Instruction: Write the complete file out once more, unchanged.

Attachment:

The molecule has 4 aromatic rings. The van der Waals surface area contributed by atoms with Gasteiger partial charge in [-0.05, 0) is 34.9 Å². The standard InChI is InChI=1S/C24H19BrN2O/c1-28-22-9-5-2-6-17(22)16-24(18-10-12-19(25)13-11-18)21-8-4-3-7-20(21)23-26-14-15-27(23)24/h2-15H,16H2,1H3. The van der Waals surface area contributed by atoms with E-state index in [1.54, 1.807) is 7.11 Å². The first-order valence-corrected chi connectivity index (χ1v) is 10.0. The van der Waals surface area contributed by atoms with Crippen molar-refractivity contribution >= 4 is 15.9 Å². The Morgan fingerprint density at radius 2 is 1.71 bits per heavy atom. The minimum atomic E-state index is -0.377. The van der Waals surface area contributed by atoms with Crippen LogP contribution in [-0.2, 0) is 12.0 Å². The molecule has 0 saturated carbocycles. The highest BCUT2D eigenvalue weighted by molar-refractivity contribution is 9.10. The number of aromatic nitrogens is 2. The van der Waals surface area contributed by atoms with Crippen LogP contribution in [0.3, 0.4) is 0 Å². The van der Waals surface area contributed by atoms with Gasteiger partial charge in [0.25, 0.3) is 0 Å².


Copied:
The molecule has 4 aromatic rings. The van der Waals surface area contributed by atoms with Gasteiger partial charge in [-0.05, 0) is 34.9 Å². The standard InChI is InChI=1S/C24H19BrN2O/c1-28-22-9-5-2-6-17(22)16-24(18-10-12-19(25)13-11-18)21-8-4-3-7-20(21)23-26-14-15-27(23)24/h2-15H,16H2,1H3. The van der Waals surface area contributed by atoms with E-state index in [1.54, 1.807) is 7.11 Å². The first-order valence-corrected chi connectivity index (χ1v) is 10.0. The van der Waals surface area contributed by atoms with Crippen molar-refractivity contribution >= 4 is 15.9 Å². The Morgan fingerprint density at radius 2 is 1.71 bits per heavy atom. The minimum atomic E-state index is -0.377. The van der Waals surface area contributed by atoms with Crippen LogP contribution in [-0.2, 0) is 12.0 Å². The molecule has 0 saturated carbocycles. The highest BCUT2D eigenvalue weighted by molar-refractivity contribution is 9.10. The number of aromatic nitrogens is 2. The van der Waals surface area contributed by atoms with Crippen LogP contribution in [0.3, 0.4) is 0 Å². The van der Waals surface area contributed by atoms with Gasteiger partial charge in [0.25, 0.3) is 0 Å².